Sin is not wanting too much, but settling for too little. It’s settling for self-gratification rather than self-fulfillment.
— Scott Hahn, First Comes Love: Finding Your Family in the Church and the Trinity
It should have been better that all the stars should have fallen from Heaven than that one soul should have ever committed a single venial sin.
— Bl. John Henry Cardinal Newman
Recently, some friends and I were discussing an interview with Milo Yiannopoulos, in which he said:
“Sins of the flesh, let us remember, are at the bottom of the scale. The Church says self-righteousness is at the top. Therefore, I’m in a lot better shape than some of my feminist and establishment Republican enemies.”
That part made me wonder about his grasp of Holy Scripture and the Catechism, not to mention Our Lady of Fatima’s sobering warning:
“More souls go to Hell because of sins of the flesh than for any other reason.“
A friend of mine chimed in: “Sins of the flesh rank lowest in Dante’s Inferno and also Bishop Barron agrees in his CD Seven Deadly Sins and Seven Lively Virtues.”
I replied: “Indeed, lust of all the sins is most akin to love, Dante notes. But when you really love someone, offending them in any way is just downright bad. And no matter what degree of Hell someone is in, it’s all really bad ‘cos it’s eternal separation from Love. So on one hand it may be technically right to say one sin is not as bad as another… On the other hand, they’re all terrible and we ought to scram from every one!”
Sometimes when we are in a state of sin, it is tempting to compare ourselves to other sinners, thinking, “At least we’re not as bad as they are!” But isn’t that really the pinnacle of self-righteousness? Isn’t it akin to the attitude of the Pharisee who thought himself better than the publican? (Luke 18:11)
It’s like a sick person comparing himself with others in hospital: “At least I’m not as poorly as that man!” or worse, “What’s the point in getting well, we’re all going to fall sick and die in the end anyway.” He’s still stuck in hospital, and comparing himself to another patient just creates a false sense of consolation. Instead, it would be better to focus on his recovery, comparing his current condition with the healthful one he hopes to be in.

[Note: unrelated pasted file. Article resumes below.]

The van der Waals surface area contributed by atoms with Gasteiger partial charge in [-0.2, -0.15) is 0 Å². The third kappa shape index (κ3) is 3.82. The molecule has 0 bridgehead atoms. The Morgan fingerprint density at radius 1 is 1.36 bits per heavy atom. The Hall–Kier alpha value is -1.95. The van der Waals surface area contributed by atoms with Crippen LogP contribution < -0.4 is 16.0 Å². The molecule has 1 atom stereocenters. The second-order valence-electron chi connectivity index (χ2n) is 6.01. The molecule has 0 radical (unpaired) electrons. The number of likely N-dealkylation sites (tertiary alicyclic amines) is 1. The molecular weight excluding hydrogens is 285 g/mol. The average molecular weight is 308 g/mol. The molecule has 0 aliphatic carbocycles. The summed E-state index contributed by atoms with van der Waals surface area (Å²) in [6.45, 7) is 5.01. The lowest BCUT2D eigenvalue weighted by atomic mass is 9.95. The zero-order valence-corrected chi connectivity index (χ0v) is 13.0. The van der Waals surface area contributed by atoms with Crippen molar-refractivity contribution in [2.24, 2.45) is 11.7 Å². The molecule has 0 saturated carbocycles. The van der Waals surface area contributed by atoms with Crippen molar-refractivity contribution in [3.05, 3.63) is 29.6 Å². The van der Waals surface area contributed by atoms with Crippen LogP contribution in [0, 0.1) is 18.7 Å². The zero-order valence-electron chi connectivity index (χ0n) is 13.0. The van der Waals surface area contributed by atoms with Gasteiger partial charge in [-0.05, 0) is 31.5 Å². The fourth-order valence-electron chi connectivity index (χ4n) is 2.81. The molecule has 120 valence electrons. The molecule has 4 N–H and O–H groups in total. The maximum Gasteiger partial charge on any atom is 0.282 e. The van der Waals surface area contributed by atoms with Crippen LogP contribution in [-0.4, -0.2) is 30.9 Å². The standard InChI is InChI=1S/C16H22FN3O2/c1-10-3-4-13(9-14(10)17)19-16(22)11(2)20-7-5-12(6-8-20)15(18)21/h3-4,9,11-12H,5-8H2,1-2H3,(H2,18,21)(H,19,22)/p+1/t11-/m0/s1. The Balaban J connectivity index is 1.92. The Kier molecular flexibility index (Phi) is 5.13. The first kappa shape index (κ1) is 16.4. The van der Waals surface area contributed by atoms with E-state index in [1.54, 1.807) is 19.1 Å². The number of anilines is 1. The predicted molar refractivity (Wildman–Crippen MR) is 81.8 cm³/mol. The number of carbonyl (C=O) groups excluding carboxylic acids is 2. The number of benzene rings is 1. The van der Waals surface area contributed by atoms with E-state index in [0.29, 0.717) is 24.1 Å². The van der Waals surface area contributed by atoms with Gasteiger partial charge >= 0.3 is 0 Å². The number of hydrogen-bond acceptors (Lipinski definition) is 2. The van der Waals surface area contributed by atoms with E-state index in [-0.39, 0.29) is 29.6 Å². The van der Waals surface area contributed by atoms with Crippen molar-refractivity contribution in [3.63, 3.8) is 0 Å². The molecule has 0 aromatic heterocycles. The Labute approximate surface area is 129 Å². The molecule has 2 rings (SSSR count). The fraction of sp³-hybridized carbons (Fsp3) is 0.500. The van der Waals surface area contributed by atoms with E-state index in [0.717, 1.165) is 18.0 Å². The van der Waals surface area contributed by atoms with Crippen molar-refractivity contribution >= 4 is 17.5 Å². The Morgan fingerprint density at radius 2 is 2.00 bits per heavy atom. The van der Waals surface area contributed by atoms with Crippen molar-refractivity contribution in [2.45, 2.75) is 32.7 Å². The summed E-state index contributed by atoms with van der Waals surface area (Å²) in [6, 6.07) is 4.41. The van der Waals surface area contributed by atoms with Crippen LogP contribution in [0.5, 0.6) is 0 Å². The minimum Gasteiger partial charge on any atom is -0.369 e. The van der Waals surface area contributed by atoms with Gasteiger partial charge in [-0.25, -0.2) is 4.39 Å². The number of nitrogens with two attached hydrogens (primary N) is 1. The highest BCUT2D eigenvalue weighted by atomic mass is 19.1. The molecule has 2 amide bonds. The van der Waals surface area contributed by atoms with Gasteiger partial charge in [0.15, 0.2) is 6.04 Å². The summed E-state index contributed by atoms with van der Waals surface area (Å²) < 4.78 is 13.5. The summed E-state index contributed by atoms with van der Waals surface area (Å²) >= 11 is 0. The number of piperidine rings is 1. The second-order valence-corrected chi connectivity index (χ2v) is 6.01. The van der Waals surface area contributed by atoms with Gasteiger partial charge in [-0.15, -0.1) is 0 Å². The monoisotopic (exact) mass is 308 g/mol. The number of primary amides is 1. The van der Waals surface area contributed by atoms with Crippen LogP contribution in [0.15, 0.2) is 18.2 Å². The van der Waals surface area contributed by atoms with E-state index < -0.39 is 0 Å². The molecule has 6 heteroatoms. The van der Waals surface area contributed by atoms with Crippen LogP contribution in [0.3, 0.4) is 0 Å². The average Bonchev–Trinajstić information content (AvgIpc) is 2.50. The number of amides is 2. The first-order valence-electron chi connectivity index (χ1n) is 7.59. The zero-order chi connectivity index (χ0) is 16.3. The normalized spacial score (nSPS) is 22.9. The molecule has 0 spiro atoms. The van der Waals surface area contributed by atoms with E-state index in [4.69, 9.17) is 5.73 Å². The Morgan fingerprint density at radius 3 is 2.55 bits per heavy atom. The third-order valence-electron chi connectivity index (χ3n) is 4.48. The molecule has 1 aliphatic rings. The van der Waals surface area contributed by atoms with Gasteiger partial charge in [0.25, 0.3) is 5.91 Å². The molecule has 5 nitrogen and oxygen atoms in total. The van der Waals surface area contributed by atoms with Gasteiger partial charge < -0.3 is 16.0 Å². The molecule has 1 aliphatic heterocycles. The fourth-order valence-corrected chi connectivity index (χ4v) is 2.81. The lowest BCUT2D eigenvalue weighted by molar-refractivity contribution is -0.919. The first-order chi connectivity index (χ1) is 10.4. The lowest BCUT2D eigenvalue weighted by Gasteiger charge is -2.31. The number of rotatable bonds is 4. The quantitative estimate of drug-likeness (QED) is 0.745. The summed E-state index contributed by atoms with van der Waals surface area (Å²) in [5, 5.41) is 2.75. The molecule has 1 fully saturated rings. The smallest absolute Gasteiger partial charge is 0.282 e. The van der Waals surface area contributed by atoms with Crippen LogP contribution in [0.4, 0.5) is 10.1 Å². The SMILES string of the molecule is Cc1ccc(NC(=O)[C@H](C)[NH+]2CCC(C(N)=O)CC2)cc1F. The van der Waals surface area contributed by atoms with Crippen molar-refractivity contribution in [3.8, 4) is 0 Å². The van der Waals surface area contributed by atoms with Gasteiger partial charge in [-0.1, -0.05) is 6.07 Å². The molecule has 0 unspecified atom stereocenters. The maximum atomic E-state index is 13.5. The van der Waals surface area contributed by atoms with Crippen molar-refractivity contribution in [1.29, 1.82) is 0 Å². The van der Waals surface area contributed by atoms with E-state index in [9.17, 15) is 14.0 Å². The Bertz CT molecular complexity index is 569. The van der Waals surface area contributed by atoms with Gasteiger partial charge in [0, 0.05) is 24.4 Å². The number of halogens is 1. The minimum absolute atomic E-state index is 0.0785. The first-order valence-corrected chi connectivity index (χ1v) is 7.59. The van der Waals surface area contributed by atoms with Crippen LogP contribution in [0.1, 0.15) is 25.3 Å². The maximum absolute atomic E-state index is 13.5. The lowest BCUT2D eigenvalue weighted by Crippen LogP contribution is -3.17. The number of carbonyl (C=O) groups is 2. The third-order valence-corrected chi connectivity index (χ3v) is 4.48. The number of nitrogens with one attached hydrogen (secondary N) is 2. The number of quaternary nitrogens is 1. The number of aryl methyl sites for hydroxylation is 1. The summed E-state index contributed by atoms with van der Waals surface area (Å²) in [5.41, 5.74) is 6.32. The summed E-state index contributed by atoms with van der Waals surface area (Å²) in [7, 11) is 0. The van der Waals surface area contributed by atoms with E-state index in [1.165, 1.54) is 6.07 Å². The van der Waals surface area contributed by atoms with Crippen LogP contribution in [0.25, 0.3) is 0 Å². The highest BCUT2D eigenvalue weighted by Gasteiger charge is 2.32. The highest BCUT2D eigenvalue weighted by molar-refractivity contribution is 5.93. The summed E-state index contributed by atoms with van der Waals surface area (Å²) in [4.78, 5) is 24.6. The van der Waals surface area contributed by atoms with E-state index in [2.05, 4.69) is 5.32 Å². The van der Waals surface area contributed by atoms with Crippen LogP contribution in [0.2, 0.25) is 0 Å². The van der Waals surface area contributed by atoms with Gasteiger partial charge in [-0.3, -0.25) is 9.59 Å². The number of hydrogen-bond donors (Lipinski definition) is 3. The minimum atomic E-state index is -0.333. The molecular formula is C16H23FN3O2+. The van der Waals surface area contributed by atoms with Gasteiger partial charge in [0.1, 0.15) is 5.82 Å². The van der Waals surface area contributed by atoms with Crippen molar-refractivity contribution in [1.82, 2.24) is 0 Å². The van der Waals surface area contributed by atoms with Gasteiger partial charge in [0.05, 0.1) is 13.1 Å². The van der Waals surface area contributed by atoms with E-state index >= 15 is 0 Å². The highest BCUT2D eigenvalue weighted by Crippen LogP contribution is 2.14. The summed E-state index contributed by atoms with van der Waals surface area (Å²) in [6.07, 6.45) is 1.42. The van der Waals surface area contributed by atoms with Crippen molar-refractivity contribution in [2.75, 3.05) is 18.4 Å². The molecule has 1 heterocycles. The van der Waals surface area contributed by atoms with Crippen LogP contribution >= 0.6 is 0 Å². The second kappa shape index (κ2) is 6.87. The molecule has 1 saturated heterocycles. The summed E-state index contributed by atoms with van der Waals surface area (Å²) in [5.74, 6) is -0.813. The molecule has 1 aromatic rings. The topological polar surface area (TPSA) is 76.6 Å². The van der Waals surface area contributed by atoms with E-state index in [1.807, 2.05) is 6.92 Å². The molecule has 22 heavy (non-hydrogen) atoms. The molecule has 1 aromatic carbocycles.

When in sin, therefore, let us take the example of Christ and the saints as our standard, and lean ever more on God for the strength to strive for holiness: confessing our sins, performing penance, and amending our lives.
For all have sinned, and do need the glory of God. Being justified freely by His grace, through the redemption, that is in Christ Jesus…
— Romans 3:23-24
To confess your sins to God is not to tell Him anything He doesn’t already know. Until you confess them, however, they are the abyss between you. When you confess them, they become the bridge.
— Frederick Buechner
God does not judge Christians because they sinned, but because they do not repent.
— St. Niphon of Constantia
To say that God turns away from the sinful is like saying that the sun hides itself from the blind.
— St. Anthony the Great, Cap. 150
Be ashamed when you sin, not when you repent.
There are two things: sin and repentance.
Sin is the wound, repentance is the medicine.
Sin is followed by shame; repentance is followed by boldness.
Satan has overturned this order and given boldness to sin and shame to repentance.
— St. John Chrysostom